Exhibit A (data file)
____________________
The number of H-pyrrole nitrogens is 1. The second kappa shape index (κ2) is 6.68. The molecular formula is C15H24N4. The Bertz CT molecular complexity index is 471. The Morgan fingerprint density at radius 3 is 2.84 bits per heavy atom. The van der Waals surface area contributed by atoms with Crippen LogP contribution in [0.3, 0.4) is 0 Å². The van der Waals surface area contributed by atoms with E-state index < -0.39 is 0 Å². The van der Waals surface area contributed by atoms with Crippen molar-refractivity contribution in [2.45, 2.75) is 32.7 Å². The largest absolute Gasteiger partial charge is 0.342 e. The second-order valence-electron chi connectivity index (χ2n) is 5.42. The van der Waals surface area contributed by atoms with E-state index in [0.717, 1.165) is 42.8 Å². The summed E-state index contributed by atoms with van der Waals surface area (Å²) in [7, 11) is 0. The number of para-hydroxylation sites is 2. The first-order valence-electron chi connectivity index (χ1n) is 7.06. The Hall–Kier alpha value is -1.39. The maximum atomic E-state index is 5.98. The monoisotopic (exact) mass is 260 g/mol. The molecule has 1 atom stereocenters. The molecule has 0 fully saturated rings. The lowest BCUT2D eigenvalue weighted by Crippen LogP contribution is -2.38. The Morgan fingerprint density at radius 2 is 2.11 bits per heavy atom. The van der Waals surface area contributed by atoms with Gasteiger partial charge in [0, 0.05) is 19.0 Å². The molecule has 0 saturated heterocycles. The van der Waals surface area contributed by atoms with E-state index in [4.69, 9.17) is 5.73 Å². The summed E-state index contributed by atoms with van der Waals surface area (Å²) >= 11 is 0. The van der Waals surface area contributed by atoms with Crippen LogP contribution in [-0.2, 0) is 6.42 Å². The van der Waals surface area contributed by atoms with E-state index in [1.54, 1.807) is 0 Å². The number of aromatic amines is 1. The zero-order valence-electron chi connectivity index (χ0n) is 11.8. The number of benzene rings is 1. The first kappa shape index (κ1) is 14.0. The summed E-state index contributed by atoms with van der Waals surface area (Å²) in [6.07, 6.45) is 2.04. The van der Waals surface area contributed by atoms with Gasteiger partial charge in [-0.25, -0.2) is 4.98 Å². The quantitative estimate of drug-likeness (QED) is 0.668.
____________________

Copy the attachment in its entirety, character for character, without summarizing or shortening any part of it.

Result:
The number of H-pyrrole nitrogens is 1. The second kappa shape index (κ2) is 6.68. The molecular formula is C15H24N4. The Bertz CT molecular complexity index is 471. The Morgan fingerprint density at radius 3 is 2.84 bits per heavy atom. The van der Waals surface area contributed by atoms with Crippen LogP contribution in [0.3, 0.4) is 0 Å². The van der Waals surface area contributed by atoms with E-state index < -0.39 is 0 Å². The van der Waals surface area contributed by atoms with Crippen molar-refractivity contribution in [2.45, 2.75) is 32.7 Å². The largest absolute Gasteiger partial charge is 0.342 e. The second-order valence-electron chi connectivity index (χ2n) is 5.42. The van der Waals surface area contributed by atoms with E-state index in [0.717, 1.165) is 42.8 Å². The summed E-state index contributed by atoms with van der Waals surface area (Å²) in [7, 11) is 0. The number of para-hydroxylation sites is 2. The first-order valence-electron chi connectivity index (χ1n) is 7.06. The Hall–Kier alpha value is -1.39. The maximum atomic E-state index is 5.98. The monoisotopic (exact) mass is 260 g/mol. The molecule has 1 atom stereocenters. The molecule has 0 fully saturated rings. The lowest BCUT2D eigenvalue weighted by Crippen LogP contribution is -2.38. The Morgan fingerprint density at radius 2 is 2.11 bits per heavy atom. The van der Waals surface area contributed by atoms with Gasteiger partial charge in [0, 0.05) is 19.0 Å². The molecule has 0 saturated heterocycles. The van der Waals surface area contributed by atoms with E-state index in [4.69, 9.17) is 5.73 Å². The summed E-state index contributed by atoms with van der Waals surface area (Å²) >= 11 is 0. The van der Waals surface area contributed by atoms with Crippen LogP contribution in [-0.2, 0) is 6.42 Å². The van der Waals surface area contributed by atoms with E-state index in [1.54, 1.807) is 0 Å². The number of aromatic amines is 1. The zero-order valence-electron chi connectivity index (χ0n) is 11.8. The number of benzene rings is 1. The first kappa shape index (κ1) is 14.0. The summed E-state index contributed by atoms with van der Waals surface area (Å²) in [6.07, 6.45) is 2.04. The van der Waals surface area contributed by atoms with Gasteiger partial charge in [-0.25, -0.2) is 4.98 Å². The quantitative estimate of drug-likeness (QED) is 0.668.